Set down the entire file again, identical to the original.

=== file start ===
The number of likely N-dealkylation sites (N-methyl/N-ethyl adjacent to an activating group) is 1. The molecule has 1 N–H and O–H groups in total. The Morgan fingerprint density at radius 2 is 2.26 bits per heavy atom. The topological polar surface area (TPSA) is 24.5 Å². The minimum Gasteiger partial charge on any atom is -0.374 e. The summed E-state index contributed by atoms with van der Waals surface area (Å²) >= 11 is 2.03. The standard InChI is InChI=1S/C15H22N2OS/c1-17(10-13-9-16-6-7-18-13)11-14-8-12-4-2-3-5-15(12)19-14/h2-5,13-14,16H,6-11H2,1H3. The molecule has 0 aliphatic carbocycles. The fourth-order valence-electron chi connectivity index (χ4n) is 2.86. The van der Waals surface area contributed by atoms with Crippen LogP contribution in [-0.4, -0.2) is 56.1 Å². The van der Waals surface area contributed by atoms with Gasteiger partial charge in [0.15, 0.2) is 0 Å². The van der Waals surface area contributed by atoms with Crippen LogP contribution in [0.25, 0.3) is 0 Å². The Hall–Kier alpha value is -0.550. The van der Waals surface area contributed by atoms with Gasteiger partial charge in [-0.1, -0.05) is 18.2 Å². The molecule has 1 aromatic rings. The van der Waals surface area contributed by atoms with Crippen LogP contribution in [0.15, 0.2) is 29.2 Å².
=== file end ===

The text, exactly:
The number of likely N-dealkylation sites (N-methyl/N-ethyl adjacent to an activating group) is 1. The molecule has 1 N–H and O–H groups in total. The Morgan fingerprint density at radius 2 is 2.26 bits per heavy atom. The topological polar surface area (TPSA) is 24.5 Å². The minimum Gasteiger partial charge on any atom is -0.374 e. The summed E-state index contributed by atoms with van der Waals surface area (Å²) >= 11 is 2.03. The standard InChI is InChI=1S/C15H22N2OS/c1-17(10-13-9-16-6-7-18-13)11-14-8-12-4-2-3-5-15(12)19-14/h2-5,13-14,16H,6-11H2,1H3. The molecule has 0 aliphatic carbocycles. The fourth-order valence-electron chi connectivity index (χ4n) is 2.86. The van der Waals surface area contributed by atoms with Crippen LogP contribution in [-0.4, -0.2) is 56.1 Å². The van der Waals surface area contributed by atoms with Gasteiger partial charge in [0.15, 0.2) is 0 Å². The van der Waals surface area contributed by atoms with Crippen LogP contribution in [0.25, 0.3) is 0 Å². The Hall–Kier alpha value is -0.550. The van der Waals surface area contributed by atoms with Gasteiger partial charge in [-0.1, -0.05) is 18.2 Å². The molecule has 1 aromatic rings. The van der Waals surface area contributed by atoms with Crippen LogP contribution in [0.15, 0.2) is 29.2 Å².